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Dementia

Exercise and Socialize to Prevent Dementia

The research shows physical, social, cognitive activity reduces dementia risk.

Key points

  • A systematic review measured how leisure activities affected dementia risk.
  • Data shows that physical and social activity significantly decreases dementia risk.
  • There was also some evidence that cognitive activity decreases dementia risk, but the data is not as robust.

We often think of engaging in leisure activities as an important component of a well-balanced life. Now, a new systematic review finds that leisure activities of all kinds reduce your risk of developing dementia later in life.

The review article, published last month in the journal Neurology, pulled together data from 38 studies to measure whether leisure activities were linked to a reduced risk of dementia. Altogether, the studies followed more than two million participants each for three years or more. During the study periods, more than 74,000 participants developed dementia.

The researchers split leisure activities into three categories: physical, cognitive and social activities.

The studies on physical activity included a broad range of activities including walking, running, swimming, dancing, participating in sports and lifting weights. The meta-analysis found participants who exercised regularly had a 17% lower risk of developing dementia compared with those who did not even when controlling for age, education and gender. The authors stressed that it didn’t matter what type of activity participants undertook, as long as they remained physically active.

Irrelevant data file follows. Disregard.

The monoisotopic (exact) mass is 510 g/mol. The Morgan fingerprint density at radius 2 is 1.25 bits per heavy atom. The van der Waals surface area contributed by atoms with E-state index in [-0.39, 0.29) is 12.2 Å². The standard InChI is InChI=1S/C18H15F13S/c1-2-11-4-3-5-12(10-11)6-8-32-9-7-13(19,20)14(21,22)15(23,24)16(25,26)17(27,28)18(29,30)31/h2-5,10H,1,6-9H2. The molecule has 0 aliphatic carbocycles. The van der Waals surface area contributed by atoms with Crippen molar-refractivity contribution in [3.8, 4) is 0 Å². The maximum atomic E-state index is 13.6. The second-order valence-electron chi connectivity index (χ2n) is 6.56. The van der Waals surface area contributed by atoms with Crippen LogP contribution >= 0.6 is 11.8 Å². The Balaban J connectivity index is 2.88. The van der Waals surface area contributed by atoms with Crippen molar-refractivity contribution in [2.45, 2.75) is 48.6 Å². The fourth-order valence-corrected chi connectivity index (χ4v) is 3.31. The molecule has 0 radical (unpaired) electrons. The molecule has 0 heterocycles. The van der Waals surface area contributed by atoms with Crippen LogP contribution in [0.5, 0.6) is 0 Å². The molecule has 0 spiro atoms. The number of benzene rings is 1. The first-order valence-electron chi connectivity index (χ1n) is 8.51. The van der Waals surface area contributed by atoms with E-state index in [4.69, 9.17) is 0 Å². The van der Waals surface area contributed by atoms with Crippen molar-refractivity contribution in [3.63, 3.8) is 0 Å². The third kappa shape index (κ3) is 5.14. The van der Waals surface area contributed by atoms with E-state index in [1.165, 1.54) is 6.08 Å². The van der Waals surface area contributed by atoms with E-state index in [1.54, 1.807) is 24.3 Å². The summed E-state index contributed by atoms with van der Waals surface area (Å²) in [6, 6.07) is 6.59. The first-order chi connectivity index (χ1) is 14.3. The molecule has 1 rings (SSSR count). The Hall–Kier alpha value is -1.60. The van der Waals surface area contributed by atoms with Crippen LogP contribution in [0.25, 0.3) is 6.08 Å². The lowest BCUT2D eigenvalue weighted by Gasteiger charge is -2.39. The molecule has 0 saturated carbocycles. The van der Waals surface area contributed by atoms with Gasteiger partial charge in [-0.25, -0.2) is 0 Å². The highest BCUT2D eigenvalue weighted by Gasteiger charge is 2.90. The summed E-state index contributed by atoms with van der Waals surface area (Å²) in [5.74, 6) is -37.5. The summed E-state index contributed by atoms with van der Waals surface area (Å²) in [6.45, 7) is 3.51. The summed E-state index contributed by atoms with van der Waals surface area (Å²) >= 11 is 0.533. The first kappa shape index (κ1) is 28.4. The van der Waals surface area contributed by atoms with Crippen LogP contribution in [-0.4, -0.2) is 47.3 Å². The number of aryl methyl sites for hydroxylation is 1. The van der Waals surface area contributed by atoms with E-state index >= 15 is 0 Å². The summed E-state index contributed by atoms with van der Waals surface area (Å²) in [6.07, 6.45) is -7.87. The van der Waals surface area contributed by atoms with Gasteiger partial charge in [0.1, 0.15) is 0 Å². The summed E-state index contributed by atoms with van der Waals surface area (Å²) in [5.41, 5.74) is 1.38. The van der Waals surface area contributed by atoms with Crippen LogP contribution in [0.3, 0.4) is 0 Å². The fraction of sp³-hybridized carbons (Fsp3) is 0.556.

Social activities provided similar reductions in dementia risk, the review found. Researchers only identified four studies looking at the connection between social activity and dementia risk; nonetheless, they measured benefits for participants who regularly engaged with others. Examples of social activities include taking a class, joining a social center, participating in volunteer work, meeting relatives or friends, attending religious activities and participating in organized group discussions.

Social activities may provide benefits because emotional and social supports reduce levels of depression and stress; it may also be that people who are socially active are more likely to engage in physical and cognitive activities as well.

The study also found that cognitive activities reduce the risk of developing dementia, most likely through helping to improve memory, processing speed and reasoning skills, but the data wasn’t as strong compared to physical and social activity.

Part of the problem is defining of “cognitive activity.” In this review, three of the nine studies on the link between cognitive activity and dementia classified watching television as a cognitive activity, even though it may not have the same benefits as other activities, such as playing chess, reading or doing crossword puzzles.

The take-home message: Staying active – physically, socially and cognitively – are proven was to reduce your risks of developing dementia later in life.

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